Governor Walz should let businesses open if he really wants to support them
If Governor Walz really wants to help small businesses, he should let them open. Forcing them to shut down and asking for aid is ironic.
I first moved to Minnesota end of October of 2019. So, during that first winter, I often frequented the Mann Hopkins Cinema 6 on Mainstreet. It is the establishment that helped me get acquainted with winter living in Minnesota. The movie theatre which has been in operation since the early 1990s had been famous for showing movies past their first-run window at a discount.
However, last month management announced that this theatre will be permanently closed. Currently, this is the message displayed on the website of Hopkins Cinema 6
It is with a heavy heart that we announce that Mann Theatres Hopkins Cinema 6 will cease operations effective immediately, Friday November 20, 2020.
Back in late March, like many businesses, movie theaters entered a period of forced closures as the U.S. went into lockdown to contain the coronavirus. It wasn’t until June 10, when movie theaters in Minnesota were allowed to reopen with seating capacity limited to 25%.
While Hopkins Cinema 6 did all it could to adjust, it is not enough to stay afloat, and we sadly join a growing number of small businesses and movie theatres closing permanently.
Hopkins Cinema 6 has been a proud community partner in the Hopkins area for over 20 years. We have watched the downtown area grow by leaps and bounds, and have enjoyed serving the Hopkins community.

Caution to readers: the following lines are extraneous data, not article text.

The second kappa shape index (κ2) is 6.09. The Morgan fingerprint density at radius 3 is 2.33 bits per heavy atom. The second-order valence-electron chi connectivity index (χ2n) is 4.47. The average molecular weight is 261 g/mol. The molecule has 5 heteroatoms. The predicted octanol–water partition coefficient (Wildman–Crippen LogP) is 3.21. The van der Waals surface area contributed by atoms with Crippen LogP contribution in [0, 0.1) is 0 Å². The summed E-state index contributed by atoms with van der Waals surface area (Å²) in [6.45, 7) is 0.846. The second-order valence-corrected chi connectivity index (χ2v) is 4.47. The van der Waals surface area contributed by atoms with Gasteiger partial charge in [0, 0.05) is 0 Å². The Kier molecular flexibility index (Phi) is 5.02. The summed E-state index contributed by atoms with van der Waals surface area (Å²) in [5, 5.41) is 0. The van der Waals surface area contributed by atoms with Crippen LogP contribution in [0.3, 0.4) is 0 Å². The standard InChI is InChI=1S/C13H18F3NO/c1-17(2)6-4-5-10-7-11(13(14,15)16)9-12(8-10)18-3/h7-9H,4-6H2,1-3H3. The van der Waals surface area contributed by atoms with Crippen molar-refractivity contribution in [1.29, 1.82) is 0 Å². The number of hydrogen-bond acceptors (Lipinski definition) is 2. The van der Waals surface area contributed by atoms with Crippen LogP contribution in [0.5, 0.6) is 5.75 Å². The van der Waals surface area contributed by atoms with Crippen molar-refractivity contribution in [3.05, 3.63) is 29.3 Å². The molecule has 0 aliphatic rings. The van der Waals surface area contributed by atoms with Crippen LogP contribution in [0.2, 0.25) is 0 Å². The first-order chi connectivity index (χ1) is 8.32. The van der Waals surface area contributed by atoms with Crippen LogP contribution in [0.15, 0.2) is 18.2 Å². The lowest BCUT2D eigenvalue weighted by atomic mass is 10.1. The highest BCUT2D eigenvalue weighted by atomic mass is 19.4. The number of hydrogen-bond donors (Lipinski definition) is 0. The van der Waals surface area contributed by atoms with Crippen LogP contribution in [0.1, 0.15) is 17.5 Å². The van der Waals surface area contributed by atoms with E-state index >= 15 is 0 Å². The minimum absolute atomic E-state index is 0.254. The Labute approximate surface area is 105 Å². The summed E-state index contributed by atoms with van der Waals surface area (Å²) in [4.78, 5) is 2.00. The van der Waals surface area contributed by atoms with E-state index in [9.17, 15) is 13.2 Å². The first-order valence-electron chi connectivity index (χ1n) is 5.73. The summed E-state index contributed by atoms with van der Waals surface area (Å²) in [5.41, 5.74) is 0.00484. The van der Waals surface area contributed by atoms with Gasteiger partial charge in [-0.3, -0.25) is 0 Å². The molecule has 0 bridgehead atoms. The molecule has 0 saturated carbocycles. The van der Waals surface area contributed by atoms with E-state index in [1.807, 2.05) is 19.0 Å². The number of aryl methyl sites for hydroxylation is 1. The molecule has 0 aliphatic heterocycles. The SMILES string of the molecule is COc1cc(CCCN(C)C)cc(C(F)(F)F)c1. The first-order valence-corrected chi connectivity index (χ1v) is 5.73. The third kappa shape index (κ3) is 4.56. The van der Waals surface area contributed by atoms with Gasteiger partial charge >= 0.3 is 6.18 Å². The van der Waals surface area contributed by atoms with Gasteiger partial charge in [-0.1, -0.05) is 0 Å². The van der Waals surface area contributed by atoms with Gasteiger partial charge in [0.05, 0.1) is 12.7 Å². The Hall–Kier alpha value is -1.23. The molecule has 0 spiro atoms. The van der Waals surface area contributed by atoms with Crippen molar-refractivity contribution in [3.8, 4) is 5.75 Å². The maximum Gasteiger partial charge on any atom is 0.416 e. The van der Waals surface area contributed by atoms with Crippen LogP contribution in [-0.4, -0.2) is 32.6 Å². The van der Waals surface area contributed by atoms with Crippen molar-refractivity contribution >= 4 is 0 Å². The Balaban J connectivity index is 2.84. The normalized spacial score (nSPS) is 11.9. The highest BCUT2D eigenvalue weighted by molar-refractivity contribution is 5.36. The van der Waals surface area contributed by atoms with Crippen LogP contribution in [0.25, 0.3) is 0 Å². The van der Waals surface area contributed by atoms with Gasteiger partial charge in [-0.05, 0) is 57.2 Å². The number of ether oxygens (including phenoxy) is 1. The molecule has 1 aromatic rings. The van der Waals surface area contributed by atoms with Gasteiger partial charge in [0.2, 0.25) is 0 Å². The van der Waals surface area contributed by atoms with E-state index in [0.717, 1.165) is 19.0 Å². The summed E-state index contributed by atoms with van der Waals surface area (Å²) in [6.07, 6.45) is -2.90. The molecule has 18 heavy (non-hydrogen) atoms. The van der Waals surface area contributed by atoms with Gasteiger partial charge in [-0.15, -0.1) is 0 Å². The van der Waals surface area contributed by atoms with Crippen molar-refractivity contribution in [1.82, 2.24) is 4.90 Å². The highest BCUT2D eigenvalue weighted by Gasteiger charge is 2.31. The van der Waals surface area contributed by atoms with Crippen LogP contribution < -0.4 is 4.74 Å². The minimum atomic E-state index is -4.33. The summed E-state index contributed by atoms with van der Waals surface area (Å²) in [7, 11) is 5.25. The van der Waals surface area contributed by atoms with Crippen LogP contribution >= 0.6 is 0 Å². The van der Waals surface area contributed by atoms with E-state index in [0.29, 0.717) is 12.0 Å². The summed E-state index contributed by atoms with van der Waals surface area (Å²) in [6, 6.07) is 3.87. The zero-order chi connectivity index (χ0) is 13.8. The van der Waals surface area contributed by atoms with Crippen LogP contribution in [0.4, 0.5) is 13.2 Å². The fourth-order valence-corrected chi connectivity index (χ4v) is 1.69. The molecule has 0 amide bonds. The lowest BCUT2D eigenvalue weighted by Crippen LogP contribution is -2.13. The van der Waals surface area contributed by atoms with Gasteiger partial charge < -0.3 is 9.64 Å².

We’d like to extend our sincere gratitude to our property managers, Bill Beard & Paul Gamst of Beard Group Inc. for their tremendous support and compassion during these unprecedented times. We also want to thank all of the wonderful guests, friends, and amazing staff members who have been a part of this special 20 year run.
Up to date, I had held hope for a possible takeover of the business, possibly by another entity. However, just recently Star Tribune reported that the owners of the building plan to turn it into an apartment complex. Thus cementing the end of Mann cinema as part of downtown Hopkins.
It is one thing for businesses to close because the market deems them unprofitable. That just signals that the resources invested in that business are better off invested somewhere else. However, this is no the case with most businesses that have closed this year. Government-mandated restrictions have pushed them out of business.
In fact, a lot of cinemas during the lockdown have made numerous efforts to stay in business. Theatres tailored business offerings to match restrictions by, for instance, offering pick-up services for snack offerings. Mann Hopkins was one of those theatres. But alas, there is only so much take out popcorn customers can buy.
What essentially makes this a huge loss is the big role that the cinema played in the Hopkins community. Up until its closure, Mann theatre was a big fixture in the Hopkins community. Sadly due to mandates that are not supported by the data, the lives of numerous people, mine included will be significantly changed and never return to normal.